Saigon residents face the risk of burned eyes and skin even after brief exposure to the sun, doctors caution.
Consistently high UV levels have been hitting Saigon in recent days, posing a serious health threat to its residents.
In February, the UV Index in the southern city has consistently been rated 10 or above, indicating ‘very high’ or ‘extreme’ level of ultra violet radiation under U.N. standards, the Southern Regional Hydrometeorology Center has reported.
Weather Online, a U.K.-based meteorological service firm, also reported similar UV levels in the city from late January, with a peak UV level of 13 on February 8.
Health experts say such UV levels could pose several health risks, including skin cancer.
“When exposed to too much sunlight, the skin can get burnt, become dry, lose its elasticity, accelerate aging and may even cause skin cancer,” said Nguyen Trieu Vu, head of the Oncology Department at the Thu Duc District Hospital in Saigon.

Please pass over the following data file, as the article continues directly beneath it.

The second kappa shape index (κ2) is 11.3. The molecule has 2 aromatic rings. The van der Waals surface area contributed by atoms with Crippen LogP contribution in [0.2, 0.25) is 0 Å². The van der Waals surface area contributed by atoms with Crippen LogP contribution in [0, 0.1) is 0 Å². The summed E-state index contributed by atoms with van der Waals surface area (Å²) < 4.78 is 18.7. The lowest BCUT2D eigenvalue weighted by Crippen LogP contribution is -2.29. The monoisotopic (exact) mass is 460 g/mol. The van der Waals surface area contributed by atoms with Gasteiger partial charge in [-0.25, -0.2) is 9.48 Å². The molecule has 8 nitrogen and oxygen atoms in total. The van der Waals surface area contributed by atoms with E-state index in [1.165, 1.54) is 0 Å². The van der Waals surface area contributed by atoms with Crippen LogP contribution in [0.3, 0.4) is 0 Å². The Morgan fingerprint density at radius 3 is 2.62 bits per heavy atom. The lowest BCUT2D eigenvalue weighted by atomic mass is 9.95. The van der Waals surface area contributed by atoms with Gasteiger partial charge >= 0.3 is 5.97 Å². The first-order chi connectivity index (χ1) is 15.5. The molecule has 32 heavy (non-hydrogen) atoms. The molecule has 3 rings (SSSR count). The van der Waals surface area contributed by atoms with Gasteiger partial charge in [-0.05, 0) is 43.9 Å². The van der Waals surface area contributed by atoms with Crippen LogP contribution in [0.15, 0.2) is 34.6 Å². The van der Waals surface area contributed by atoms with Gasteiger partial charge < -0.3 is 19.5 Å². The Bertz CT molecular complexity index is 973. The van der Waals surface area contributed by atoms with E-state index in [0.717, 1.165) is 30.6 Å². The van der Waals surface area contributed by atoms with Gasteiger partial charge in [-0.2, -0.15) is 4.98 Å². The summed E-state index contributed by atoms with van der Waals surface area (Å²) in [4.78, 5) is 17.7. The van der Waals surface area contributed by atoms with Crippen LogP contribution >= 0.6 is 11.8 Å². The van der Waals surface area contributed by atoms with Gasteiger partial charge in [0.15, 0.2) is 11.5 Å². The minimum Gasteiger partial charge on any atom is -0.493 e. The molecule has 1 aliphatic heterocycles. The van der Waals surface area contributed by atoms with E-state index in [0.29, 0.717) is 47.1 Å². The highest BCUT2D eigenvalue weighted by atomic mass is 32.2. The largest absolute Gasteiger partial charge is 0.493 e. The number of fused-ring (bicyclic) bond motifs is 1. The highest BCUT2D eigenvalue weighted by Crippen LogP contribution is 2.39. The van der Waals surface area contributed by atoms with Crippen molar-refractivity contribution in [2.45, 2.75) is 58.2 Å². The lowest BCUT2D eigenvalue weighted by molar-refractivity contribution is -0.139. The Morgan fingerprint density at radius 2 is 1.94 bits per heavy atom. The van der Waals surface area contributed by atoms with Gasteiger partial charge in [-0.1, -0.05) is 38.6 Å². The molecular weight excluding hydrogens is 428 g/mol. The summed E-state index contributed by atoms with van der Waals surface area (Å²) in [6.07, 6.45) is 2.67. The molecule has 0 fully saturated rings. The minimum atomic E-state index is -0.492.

The city is undergoing one of the most severe heat waves in this year’s dry season, with temperatures reaching 35-36 degrees Celsius at peak hours from 12 p.m. to 3 p.m., according to the hydrometeorology center. Saigon’s dry season is expected to last at least until early May.
Experts have advised residents to wear sunscreens, sunglasses and brimmed hats, among other measures.
The UV Index is an international standard measurement of the strength of ultraviolet radiation from the sun. It is designed as an open-ended linear scale, directly proportional to the intensity of UV radiation. An UV Index of between 0 and 3 is considered ‘low’, and above 11 is considered ‘extreme.’